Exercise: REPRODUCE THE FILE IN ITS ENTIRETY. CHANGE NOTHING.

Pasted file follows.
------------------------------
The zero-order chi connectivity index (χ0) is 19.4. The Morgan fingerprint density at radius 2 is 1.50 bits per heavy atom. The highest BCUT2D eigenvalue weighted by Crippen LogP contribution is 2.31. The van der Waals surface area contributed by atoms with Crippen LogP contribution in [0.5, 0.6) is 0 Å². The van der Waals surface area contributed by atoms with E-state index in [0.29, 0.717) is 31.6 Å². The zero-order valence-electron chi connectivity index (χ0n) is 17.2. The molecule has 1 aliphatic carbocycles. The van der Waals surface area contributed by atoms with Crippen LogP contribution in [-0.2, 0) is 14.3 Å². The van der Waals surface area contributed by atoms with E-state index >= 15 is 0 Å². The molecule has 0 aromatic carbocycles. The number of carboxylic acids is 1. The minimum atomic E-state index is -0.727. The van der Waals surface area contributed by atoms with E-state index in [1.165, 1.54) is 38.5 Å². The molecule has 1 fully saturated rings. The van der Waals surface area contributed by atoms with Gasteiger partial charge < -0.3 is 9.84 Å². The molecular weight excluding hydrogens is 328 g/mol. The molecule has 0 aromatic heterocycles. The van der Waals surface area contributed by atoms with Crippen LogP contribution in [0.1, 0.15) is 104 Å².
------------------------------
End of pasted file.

The zero-order chi connectivity index (χ0) is 19.4. The Morgan fingerprint density at radius 2 is 1.50 bits per heavy atom. The highest BCUT2D eigenvalue weighted by Crippen LogP contribution is 2.31. The van der Waals surface area contributed by atoms with Crippen LogP contribution in [0.5, 0.6) is 0 Å². The van der Waals surface area contributed by atoms with E-state index in [0.29, 0.717) is 31.6 Å². The zero-order valence-electron chi connectivity index (χ0n) is 17.2. The molecule has 1 aliphatic carbocycles. The van der Waals surface area contributed by atoms with Crippen LogP contribution in [-0.2, 0) is 14.3 Å². The van der Waals surface area contributed by atoms with E-state index >= 15 is 0 Å². The molecule has 0 aromatic carbocycles. The number of carboxylic acids is 1. The minimum atomic E-state index is -0.727. The van der Waals surface area contributed by atoms with E-state index in [1.165, 1.54) is 38.5 Å². The molecule has 1 fully saturated rings. The van der Waals surface area contributed by atoms with Gasteiger partial charge < -0.3 is 9.84 Å². The molecular weight excluding hydrogens is 328 g/mol. The molecule has 0 aromatic heterocycles. The van der Waals surface area contributed by atoms with Crippen LogP contribution in [0.1, 0.15) is 104 Å².